If you’ve been shopping for a sizable reason to vote against metro Atlanta’s transportation sales tax next month, but have been unable to find one that’s XXL or larger, try this on:
The tax and the people behind it are part of a United Nations plot called Agenda 21.
Laugh if you like. The topic is now center stage in Cobb County, as part of the debate over the penny sales tax, and the contest for chairman of the county commission as well.
Those who aren’t hardcore GOP will need a bit of background. Agenda 21 is also known as the “Rio Declaration on Environment and Development,” and was adopted in 1992 at a conference in Brazil.
In most languages, the report is a vacuous U.N. document that declares the need for a “sustainable” world environment. But to a certain segment of those who speak Republican, it is a secret declaration of war.
At the state GOP convention in Columbus last month, delegates overwhelmingly condemned Agenda 21 as an attempt to “outlaw private property and redistribute wealth.”
At a debate in Paulding County two weeks ago, state Sen. Bill Heath, R-Bremen, criticized Republican challenger Bill Carruth for labeling Agenda 21 a mere “conspiracy theory.”
“It’s not a conspiracy. This is the real McCoy,” said Heath, in dead earnest. “Their vision is to essentially conquer the world through limiting everything we do, incrementally taking our liberties away from us.”
Revolution through rezoning and land-use restrictions, in other words. In these circles, “sustainability” is no longer a friendly word.
Which brings us back to Cobb County and the contest for county commission chairman. Republican incumbent Tim Lee, one of those who helped create the project list for the transportation sales tax, has three challengers.
The most prominent is former commission chairman Bill Byrne, who has taken aim at Lee and the Atlanta Regional Commission, the planning agency that attempts to coordinate growth in the 10-county metro area. The agency also did much of the behind-the-scenes footwork on the transportation sales tax.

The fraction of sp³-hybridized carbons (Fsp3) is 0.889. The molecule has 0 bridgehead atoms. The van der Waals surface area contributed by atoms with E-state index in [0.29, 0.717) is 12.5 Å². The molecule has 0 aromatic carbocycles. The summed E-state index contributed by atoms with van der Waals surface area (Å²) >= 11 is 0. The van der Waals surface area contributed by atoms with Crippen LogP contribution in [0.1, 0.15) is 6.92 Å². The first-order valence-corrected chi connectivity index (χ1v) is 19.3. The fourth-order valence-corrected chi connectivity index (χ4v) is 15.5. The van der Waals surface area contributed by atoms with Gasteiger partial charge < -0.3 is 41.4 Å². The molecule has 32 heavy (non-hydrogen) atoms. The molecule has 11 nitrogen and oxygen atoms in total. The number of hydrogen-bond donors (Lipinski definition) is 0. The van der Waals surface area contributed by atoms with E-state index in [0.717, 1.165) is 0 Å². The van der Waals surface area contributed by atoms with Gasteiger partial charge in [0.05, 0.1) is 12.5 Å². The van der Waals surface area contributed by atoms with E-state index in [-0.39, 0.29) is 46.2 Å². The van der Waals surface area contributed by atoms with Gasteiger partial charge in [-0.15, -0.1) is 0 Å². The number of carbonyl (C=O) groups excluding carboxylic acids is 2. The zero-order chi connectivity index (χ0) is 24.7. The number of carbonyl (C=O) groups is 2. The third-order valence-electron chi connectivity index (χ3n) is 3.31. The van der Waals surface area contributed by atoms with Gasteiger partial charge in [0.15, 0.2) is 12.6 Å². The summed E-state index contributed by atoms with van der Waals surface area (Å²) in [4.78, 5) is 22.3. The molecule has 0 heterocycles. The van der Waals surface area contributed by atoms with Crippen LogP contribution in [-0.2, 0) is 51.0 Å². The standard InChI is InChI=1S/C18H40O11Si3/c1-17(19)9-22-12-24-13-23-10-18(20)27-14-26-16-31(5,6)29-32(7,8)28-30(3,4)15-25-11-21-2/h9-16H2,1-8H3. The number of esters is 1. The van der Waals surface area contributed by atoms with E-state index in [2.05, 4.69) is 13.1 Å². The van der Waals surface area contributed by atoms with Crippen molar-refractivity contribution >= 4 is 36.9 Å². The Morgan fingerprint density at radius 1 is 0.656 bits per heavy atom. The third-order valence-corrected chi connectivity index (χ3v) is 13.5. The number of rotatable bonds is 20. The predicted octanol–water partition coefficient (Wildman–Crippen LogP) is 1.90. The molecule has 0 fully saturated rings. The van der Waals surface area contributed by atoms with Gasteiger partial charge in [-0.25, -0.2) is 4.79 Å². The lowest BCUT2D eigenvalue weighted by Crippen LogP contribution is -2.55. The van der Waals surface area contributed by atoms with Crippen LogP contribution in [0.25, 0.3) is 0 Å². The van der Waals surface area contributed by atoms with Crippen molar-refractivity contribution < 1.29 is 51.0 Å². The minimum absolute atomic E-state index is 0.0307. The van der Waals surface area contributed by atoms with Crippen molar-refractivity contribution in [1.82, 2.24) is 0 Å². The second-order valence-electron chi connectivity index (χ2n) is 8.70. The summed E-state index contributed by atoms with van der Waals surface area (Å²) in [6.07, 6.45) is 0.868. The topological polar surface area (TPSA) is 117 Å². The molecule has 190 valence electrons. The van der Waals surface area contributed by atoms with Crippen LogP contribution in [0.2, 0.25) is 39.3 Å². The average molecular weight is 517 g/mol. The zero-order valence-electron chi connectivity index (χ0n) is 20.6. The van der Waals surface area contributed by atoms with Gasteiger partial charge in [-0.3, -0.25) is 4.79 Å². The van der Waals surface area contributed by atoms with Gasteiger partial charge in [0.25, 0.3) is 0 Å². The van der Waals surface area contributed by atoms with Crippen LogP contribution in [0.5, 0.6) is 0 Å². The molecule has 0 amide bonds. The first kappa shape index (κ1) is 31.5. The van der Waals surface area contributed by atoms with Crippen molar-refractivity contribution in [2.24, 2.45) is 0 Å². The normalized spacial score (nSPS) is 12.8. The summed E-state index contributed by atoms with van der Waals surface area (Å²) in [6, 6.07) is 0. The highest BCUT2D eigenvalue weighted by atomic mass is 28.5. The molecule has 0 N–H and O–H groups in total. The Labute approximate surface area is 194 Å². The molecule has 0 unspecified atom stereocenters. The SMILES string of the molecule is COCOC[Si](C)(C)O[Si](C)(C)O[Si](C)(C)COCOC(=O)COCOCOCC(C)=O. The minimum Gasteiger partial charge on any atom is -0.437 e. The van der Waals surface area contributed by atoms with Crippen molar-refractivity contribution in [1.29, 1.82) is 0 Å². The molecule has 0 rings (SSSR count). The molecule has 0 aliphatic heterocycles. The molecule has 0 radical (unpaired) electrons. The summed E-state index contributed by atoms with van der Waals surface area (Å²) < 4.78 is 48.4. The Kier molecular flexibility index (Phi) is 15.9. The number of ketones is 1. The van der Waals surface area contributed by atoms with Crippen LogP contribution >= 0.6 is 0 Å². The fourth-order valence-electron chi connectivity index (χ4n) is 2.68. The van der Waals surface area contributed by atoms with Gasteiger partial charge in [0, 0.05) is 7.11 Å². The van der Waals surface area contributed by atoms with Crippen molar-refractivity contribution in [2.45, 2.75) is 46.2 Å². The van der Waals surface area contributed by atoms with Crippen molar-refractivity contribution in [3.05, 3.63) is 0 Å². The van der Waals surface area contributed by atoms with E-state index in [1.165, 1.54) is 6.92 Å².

In an interview, Byrne all but declared the ARC to be an agent of the United Nations and its plan to erase suburbia.
“The T-SPLOST is an ARC-driven agenda. It is not a Georgia [Department of Transportation] or General Assembly-driven agenda,” said Byrne, a 2002 GOP candidate for governor.
The ARC has designated the U.S. 41/I-75 corridor as a future path for high density, high-rise growth, Byrne pointed out. “That’s Agenda 21 101.”
Another example: As commission chairman, Byrne was an advocate for constructing four-foot wide sidewalks along county roads for use by pedestrians and joggers.
The county is now constructing an eight-foot wide multi-use trail along Dallas Highway in west Cobb. “That’s Agenda 21,” Byrne said. “Bicycles and pedestrian traffic as an alternative form of transportation to the automobile.”
According to the former commission chairman, the architects of the Agenda 21 blueprint in metro Atlanta are Tad Leithead, the current chairman of the ARC and Atlanta Mayor Kasim Reed, whose city would benefit from increased centralization.
Byrne also singled out Sam Olens, the former Cobb County commission chairman who is now attorney general, as an Agenda 21 activist – for his alleged advocacy of a regional government.
At this point, we lack enough evidence to summon Leithead, Reed or Olens, and demand to know whether they are now, or ever have been, card-carrying participants in a U.N. cabal.
And some conservatives might wonder whether a United Nations famous for its bloated bureaucracy and incompetence can also be the force behind a cunning, 20-year plot aimed at world domination of this nation’s zoning boards.
But strip away talk of the United Nations and what you have is an argument for preserving the sovereignty of metro Atlanta’s many, many local governments. I was the moderator at a Tuesday forum hosted by the Cobb County Republican Women’s club, which featured Lee, Byrne and two other candidates – financial consultant Michael Boyce and retired businessman Tim Savage.
Is regional cooperation and coordination good for Cobb? I asked.
“Regional cooperation is essential, but is not mandatory,” said Byrne. “When you take an approach of regionalism, or regional government, you lose the concept of local control.”
Lee delved into metaphor. “I have a home, which I take care of. It’s my responsibility. But being part of a neighborhood, it’s important to me that my neighborhood thrives as well. It’s my responsibility as a citizen to not only take care of my place first, Cobb County, but it’s also my responsibility to see that the region is succeeding as well.”
And that’s as clear a line in the debate over metro Atlanta’s transportation sales tax that we’re likely to see.
- By Jim Galloway, Political Insider